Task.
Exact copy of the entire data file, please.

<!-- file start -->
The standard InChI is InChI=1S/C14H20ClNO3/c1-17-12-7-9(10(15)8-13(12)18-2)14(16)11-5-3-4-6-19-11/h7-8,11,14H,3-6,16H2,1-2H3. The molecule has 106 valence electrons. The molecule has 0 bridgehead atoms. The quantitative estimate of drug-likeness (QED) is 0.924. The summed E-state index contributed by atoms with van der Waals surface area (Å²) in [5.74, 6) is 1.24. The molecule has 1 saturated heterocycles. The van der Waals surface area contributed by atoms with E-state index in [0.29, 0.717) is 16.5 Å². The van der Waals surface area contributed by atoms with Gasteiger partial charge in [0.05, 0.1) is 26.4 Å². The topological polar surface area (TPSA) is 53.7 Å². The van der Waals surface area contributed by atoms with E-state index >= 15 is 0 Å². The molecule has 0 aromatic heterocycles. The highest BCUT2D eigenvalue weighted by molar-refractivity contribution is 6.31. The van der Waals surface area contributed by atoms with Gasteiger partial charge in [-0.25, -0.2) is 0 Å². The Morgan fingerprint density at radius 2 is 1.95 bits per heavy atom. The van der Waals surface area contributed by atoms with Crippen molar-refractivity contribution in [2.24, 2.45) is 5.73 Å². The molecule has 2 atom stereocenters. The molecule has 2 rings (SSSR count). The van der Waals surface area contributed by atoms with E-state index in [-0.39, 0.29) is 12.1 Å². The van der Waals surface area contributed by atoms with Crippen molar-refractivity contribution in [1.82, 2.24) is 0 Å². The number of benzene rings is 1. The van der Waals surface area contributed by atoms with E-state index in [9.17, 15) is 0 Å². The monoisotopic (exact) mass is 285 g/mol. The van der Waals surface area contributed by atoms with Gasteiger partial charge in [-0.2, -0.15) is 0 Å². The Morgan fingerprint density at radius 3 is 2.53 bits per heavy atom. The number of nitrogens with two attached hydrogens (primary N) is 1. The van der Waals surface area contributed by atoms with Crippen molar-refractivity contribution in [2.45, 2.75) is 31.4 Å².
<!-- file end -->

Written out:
The standard InChI is InChI=1S/C14H20ClNO3/c1-17-12-7-9(10(15)8-13(12)18-2)14(16)11-5-3-4-6-19-11/h7-8,11,14H,3-6,16H2,1-2H3. The molecule has 106 valence electrons. The molecule has 0 bridgehead atoms. The quantitative estimate of drug-likeness (QED) is 0.924. The summed E-state index contributed by atoms with van der Waals surface area (Å²) in [5.74, 6) is 1.24. The molecule has 1 saturated heterocycles. The van der Waals surface area contributed by atoms with E-state index in [0.29, 0.717) is 16.5 Å². The van der Waals surface area contributed by atoms with Gasteiger partial charge in [0.05, 0.1) is 26.4 Å². The topological polar surface area (TPSA) is 53.7 Å². The van der Waals surface area contributed by atoms with E-state index >= 15 is 0 Å². The molecule has 0 aromatic heterocycles. The highest BCUT2D eigenvalue weighted by molar-refractivity contribution is 6.31. The van der Waals surface area contributed by atoms with Gasteiger partial charge in [-0.25, -0.2) is 0 Å². The Morgan fingerprint density at radius 2 is 1.95 bits per heavy atom. The van der Waals surface area contributed by atoms with Crippen molar-refractivity contribution in [2.24, 2.45) is 5.73 Å². The molecule has 2 atom stereocenters. The molecule has 2 rings (SSSR count). The van der Waals surface area contributed by atoms with E-state index in [-0.39, 0.29) is 12.1 Å². The van der Waals surface area contributed by atoms with Crippen molar-refractivity contribution in [1.82, 2.24) is 0 Å². The number of benzene rings is 1. The van der Waals surface area contributed by atoms with E-state index in [9.17, 15) is 0 Å². The monoisotopic (exact) mass is 285 g/mol. The van der Waals surface area contributed by atoms with Gasteiger partial charge in [-0.2, -0.15) is 0 Å². The Morgan fingerprint density at radius 3 is 2.53 bits per heavy atom. The number of nitrogens with two attached hydrogens (primary N) is 1. The van der Waals surface area contributed by atoms with Crippen molar-refractivity contribution in [2.45, 2.75) is 31.4 Å².